Shrewdly, Stephens has waited till after the Tate show is finished to say all this. In Britain, we call this kind of thing a 'Gerald Ratner' moment.

More here and here

Museum image fees - a call to arms (ctd.)

October 5 2017

Image of Museum image fees - a call to arms (ctd.)

Picture: Tate

Further to my post on excessive reproduction fees charged by UK museums, here's some more image fee daftness. Tate will even charge academics to use an image in a lecture. For one free lecture, given by an academic, the fee is £20 (see above). If you want to give the same lecture more than once, it doubles to £40 (but that fee only buys you one year's use). If you were giving a lecture for which people paid an entrace fee (but for which you might not be paid yourself), then the fee is £30 (or £80 if you give the lecture more than once).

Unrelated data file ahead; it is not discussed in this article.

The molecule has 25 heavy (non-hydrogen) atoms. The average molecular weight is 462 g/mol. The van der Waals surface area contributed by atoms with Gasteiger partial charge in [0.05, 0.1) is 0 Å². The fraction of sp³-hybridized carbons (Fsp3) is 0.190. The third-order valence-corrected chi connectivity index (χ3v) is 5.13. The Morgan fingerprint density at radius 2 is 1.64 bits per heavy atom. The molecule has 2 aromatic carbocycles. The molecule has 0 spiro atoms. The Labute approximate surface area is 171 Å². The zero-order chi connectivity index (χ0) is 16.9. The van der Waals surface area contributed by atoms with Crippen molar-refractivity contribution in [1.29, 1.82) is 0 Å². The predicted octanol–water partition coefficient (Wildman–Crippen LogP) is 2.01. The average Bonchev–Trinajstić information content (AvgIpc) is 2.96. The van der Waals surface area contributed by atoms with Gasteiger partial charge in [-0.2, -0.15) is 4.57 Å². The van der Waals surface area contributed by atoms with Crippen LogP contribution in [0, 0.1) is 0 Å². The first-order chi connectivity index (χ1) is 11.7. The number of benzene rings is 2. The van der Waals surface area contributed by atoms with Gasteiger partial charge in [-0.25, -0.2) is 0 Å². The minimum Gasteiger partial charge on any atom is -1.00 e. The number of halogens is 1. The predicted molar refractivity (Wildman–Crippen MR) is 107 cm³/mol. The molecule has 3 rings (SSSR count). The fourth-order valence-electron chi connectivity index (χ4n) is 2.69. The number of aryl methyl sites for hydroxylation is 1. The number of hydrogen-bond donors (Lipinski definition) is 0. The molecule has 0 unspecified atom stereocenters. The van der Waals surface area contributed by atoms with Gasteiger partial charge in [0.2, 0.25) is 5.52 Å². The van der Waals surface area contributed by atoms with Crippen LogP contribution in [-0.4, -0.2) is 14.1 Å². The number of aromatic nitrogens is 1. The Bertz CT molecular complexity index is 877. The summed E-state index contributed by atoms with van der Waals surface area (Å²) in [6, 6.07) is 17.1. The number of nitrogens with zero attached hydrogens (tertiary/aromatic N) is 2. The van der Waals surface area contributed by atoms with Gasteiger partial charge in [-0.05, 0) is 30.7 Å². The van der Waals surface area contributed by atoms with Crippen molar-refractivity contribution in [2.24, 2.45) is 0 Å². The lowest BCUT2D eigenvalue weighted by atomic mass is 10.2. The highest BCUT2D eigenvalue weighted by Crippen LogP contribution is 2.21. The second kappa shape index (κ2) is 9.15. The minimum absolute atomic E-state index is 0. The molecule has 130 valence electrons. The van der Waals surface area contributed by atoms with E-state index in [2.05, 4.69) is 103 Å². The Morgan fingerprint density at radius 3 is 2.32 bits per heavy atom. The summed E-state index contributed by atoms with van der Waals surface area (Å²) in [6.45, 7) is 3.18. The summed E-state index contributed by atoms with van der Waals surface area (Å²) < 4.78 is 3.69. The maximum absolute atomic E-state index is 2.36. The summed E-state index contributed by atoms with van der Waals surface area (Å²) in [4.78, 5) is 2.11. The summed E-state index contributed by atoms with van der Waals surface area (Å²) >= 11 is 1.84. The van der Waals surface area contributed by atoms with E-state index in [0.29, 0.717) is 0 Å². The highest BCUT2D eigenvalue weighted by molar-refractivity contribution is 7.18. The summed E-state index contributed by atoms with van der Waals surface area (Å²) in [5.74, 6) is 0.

All of which is excessive. A single lecture could end up costing hundreds of pounds to assemble. 

Defenders of the practice (well, the one that I've heard from) say, 'but Tate state in their Creative Commons licence that image use is free for academic lectures'. But not so fast. First, that only applies to lower resolution images, which is really quite limiting. Why can't we talk freely about the detail in paintings? And second, look at the restrictions:

Use it in a Non-Commercial (NC) context only. The image can be used only in contexts that are free from monetary gain or commercial value. Images cannot be used to sell or promote something; they cannot be used in or on something that is charged for or associated with money; nor can they be used in advertising or design contexts. Images cannot be used by commercial companies, charities or organizations that charge entrance fees, membership, or subscription to a service.